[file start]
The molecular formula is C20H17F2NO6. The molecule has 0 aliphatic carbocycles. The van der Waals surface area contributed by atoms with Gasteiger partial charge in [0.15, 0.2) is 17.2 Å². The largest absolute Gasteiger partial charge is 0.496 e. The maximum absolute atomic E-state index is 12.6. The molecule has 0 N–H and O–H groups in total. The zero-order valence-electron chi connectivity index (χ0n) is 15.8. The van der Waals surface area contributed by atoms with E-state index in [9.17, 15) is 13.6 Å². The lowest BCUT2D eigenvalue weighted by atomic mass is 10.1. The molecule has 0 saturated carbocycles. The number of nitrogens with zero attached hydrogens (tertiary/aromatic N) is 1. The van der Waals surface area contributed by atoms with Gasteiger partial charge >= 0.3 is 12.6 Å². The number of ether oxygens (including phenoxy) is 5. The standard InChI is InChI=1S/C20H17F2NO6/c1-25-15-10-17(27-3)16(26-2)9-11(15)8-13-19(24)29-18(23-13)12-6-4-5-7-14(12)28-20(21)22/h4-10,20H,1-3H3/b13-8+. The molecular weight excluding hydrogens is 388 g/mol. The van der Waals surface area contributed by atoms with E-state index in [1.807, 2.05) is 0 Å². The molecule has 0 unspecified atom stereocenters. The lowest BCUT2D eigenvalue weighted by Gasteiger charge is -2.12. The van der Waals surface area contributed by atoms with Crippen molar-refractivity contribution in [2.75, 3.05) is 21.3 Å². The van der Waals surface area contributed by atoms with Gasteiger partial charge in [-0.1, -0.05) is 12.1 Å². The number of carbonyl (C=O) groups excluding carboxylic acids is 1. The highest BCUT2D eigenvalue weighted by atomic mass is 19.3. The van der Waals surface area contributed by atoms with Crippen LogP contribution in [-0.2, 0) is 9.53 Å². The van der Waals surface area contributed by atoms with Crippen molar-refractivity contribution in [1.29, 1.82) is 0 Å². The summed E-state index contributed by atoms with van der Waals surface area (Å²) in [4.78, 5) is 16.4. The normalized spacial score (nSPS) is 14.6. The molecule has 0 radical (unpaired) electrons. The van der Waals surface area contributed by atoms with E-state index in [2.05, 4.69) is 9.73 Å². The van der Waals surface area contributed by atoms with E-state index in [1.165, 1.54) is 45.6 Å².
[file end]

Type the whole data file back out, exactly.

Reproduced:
The molecular formula is C20H17F2NO6. The molecule has 0 aliphatic carbocycles. The van der Waals surface area contributed by atoms with Gasteiger partial charge in [0.15, 0.2) is 17.2 Å². The largest absolute Gasteiger partial charge is 0.496 e. The maximum absolute atomic E-state index is 12.6. The molecule has 0 N–H and O–H groups in total. The zero-order valence-electron chi connectivity index (χ0n) is 15.8. The van der Waals surface area contributed by atoms with E-state index in [9.17, 15) is 13.6 Å². The lowest BCUT2D eigenvalue weighted by atomic mass is 10.1. The molecule has 0 saturated carbocycles. The number of nitrogens with zero attached hydrogens (tertiary/aromatic N) is 1. The van der Waals surface area contributed by atoms with Gasteiger partial charge >= 0.3 is 12.6 Å². The number of ether oxygens (including phenoxy) is 5. The standard InChI is InChI=1S/C20H17F2NO6/c1-25-15-10-17(27-3)16(26-2)9-11(15)8-13-19(24)29-18(23-13)12-6-4-5-7-14(12)28-20(21)22/h4-10,20H,1-3H3/b13-8+. The molecular weight excluding hydrogens is 388 g/mol. The van der Waals surface area contributed by atoms with E-state index in [1.807, 2.05) is 0 Å². The molecule has 0 unspecified atom stereocenters. The lowest BCUT2D eigenvalue weighted by Gasteiger charge is -2.12. The van der Waals surface area contributed by atoms with Crippen molar-refractivity contribution in [2.75, 3.05) is 21.3 Å². The van der Waals surface area contributed by atoms with Gasteiger partial charge in [-0.1, -0.05) is 12.1 Å². The number of carbonyl (C=O) groups excluding carboxylic acids is 1. The highest BCUT2D eigenvalue weighted by atomic mass is 19.3. The van der Waals surface area contributed by atoms with Crippen LogP contribution in [-0.2, 0) is 9.53 Å². The van der Waals surface area contributed by atoms with Crippen molar-refractivity contribution in [1.29, 1.82) is 0 Å². The summed E-state index contributed by atoms with van der Waals surface area (Å²) in [4.78, 5) is 16.4. The normalized spacial score (nSPS) is 14.6. The molecule has 0 radical (unpaired) electrons. The van der Waals surface area contributed by atoms with E-state index in [2.05, 4.69) is 9.73 Å². The van der Waals surface area contributed by atoms with E-state index in [1.165, 1.54) is 45.6 Å².